By Laura Kemp • 06 August 2021 • 18:19
The Board asks Andalucians for collaboration to avoid harmful pests
The Ministry of Agriculture, Livestock, Fisheries and Sustainable Development has launched an awareness campaign on the risks of vegetables that come to the autonomous community from other areas of the world can pose to Andalucian agriculture.
Under the motto ‘Plant pandemics exist and you can avoid them. If you travel, do not bring plants’, this initiative seeks the collaboration of the population to prevent plant material from reaching Andalucia that could spread quarantine pests.
This initiative, which appeals to the individual responsibility of citizens, is especially aimed at people who travel outside of Spain on the occasion of summer holidays and emphasises that plants or fruits that are acquired in other countries can be carriers of pests such as, for example, Xylella Fastidiosa or HLB of citrus fruits, whose arrival in Andalucia could cause serious damage to agricultural holdings.
In order to achieve the maximum possible awareness, the campaign will last until September and will be developed through social networks and the Phytosanitary Alert and Information Network (RAIF) of the Ministry of Agriculture.
Informational messages will be sent on Twitter about the dangers of importing plant material that does not comply with the established standards and will be accompanied by the hashtag #notraigasplantas to draw the attention of Andalucians to avoid the possible entry of diseased plant material.
The RAIF messages on social networks will be complemented with personalised notices through SMS and weekly phytosanitary newsletters addressed to its subscribers which will focus on this important issue.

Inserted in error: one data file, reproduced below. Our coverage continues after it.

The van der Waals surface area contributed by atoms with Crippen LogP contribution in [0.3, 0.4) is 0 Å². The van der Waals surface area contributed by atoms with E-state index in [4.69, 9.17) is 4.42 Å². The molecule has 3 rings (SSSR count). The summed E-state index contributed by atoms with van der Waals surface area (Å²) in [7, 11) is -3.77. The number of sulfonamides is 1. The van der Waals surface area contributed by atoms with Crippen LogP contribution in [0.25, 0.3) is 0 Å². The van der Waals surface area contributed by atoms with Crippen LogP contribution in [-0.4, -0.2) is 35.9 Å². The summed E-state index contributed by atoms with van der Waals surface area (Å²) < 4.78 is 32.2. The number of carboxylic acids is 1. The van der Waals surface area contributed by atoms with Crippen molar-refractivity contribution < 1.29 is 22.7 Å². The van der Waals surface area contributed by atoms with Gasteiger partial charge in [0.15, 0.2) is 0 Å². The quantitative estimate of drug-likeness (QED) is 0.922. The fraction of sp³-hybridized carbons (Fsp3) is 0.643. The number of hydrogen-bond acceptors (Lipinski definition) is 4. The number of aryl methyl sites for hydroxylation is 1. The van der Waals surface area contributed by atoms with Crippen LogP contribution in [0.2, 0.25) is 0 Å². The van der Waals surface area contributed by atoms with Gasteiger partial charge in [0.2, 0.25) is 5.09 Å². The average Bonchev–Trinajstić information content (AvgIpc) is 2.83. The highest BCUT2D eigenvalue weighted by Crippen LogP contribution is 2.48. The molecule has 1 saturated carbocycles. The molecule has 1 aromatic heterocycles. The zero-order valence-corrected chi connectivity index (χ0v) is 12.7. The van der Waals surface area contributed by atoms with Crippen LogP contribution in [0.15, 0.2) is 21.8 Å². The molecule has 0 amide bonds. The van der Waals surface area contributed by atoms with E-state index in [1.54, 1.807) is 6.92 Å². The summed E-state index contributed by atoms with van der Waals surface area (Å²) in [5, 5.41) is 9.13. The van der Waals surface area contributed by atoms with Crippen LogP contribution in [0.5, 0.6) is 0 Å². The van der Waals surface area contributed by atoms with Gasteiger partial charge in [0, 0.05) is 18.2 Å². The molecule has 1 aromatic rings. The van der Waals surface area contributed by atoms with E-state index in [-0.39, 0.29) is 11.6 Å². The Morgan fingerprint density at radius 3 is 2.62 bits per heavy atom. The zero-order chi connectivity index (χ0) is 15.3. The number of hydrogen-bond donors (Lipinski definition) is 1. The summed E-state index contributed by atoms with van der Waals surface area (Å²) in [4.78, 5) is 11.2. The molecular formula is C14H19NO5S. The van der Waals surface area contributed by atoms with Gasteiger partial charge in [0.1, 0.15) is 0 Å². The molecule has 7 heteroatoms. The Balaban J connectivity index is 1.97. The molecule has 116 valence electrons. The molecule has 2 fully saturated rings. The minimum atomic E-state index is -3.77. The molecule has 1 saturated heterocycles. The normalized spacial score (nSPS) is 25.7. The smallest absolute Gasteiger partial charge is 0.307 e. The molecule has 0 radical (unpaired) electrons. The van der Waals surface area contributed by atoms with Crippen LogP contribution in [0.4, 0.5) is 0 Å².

The Junta de Andalucia highlights the need to comply with current regulations regarding the entry and circulation of vegetables from third countries in the European Union. Citrus fruits, plant species of the prunus family (almond, cherry or plum, among others), vine and potatoes are prohibited from being introduced into the European Union if they do not have the mandatory phytosanitary passport consisting of a label and a document of accompaniment.
This makes it possible to guarantee that the products come from entities registered in the Official Registry of Producers, Traders and Importers of Vegetables (Ropciv) and that they have been subjected to controls or phytosanitary treatments.
Thank you for reading, and don’t forget to check The Euro Weekly News for all your up-to-date local and international news stories.
Share this story
Subscribe to our Euro Weekly News alerts to get the latest stories into your inbox!
By signing up, you will create a Euro Weekly News account if you don’t already have one. Review our
Originally from UK, Laura is based in Axarquia and is a writer for the Euro Weekly News covering news and features.
Got a news story you want to share? Then get in touch at [email protected]
Your email address will not be published. Required fields are marked *
Downlaod our media pack in either English or Spanish.